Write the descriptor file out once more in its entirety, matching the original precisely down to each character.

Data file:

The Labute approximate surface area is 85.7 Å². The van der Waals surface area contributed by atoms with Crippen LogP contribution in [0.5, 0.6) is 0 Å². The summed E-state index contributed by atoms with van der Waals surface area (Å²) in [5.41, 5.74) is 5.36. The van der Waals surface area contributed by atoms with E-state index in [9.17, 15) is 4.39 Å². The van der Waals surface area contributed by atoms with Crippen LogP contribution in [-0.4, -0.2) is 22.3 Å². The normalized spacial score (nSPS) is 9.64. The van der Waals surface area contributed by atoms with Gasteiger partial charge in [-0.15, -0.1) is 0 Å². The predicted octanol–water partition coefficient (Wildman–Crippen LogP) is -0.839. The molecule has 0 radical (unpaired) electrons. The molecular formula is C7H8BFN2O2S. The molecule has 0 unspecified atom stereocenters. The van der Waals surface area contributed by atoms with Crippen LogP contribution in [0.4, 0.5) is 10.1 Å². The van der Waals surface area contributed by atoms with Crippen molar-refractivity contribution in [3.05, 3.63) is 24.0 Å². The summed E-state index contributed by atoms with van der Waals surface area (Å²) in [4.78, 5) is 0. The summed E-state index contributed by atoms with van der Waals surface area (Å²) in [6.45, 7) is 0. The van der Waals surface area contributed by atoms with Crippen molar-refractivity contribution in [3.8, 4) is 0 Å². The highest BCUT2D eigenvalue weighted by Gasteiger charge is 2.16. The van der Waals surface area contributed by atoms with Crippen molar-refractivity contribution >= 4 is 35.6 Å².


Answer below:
The Labute approximate surface area is 85.7 Å². The van der Waals surface area contributed by atoms with Crippen LogP contribution in [0.5, 0.6) is 0 Å². The summed E-state index contributed by atoms with van der Waals surface area (Å²) in [5.41, 5.74) is 5.36. The van der Waals surface area contributed by atoms with E-state index in [9.17, 15) is 4.39 Å². The van der Waals surface area contributed by atoms with Crippen LogP contribution in [-0.4, -0.2) is 22.3 Å². The normalized spacial score (nSPS) is 9.64. The van der Waals surface area contributed by atoms with Gasteiger partial charge in [-0.15, -0.1) is 0 Å². The predicted octanol–water partition coefficient (Wildman–Crippen LogP) is -0.839. The molecule has 0 radical (unpaired) electrons. The molecular formula is C7H8BFN2O2S. The molecule has 0 unspecified atom stereocenters. The van der Waals surface area contributed by atoms with Crippen LogP contribution in [0.4, 0.5) is 10.1 Å². The van der Waals surface area contributed by atoms with Crippen molar-refractivity contribution in [3.05, 3.63) is 24.0 Å². The summed E-state index contributed by atoms with van der Waals surface area (Å²) in [4.78, 5) is 0. The summed E-state index contributed by atoms with van der Waals surface area (Å²) in [6.45, 7) is 0. The van der Waals surface area contributed by atoms with Crippen molar-refractivity contribution in [3.8, 4) is 0 Å². The highest BCUT2D eigenvalue weighted by Gasteiger charge is 2.16. The van der Waals surface area contributed by atoms with Crippen molar-refractivity contribution >= 4 is 35.6 Å².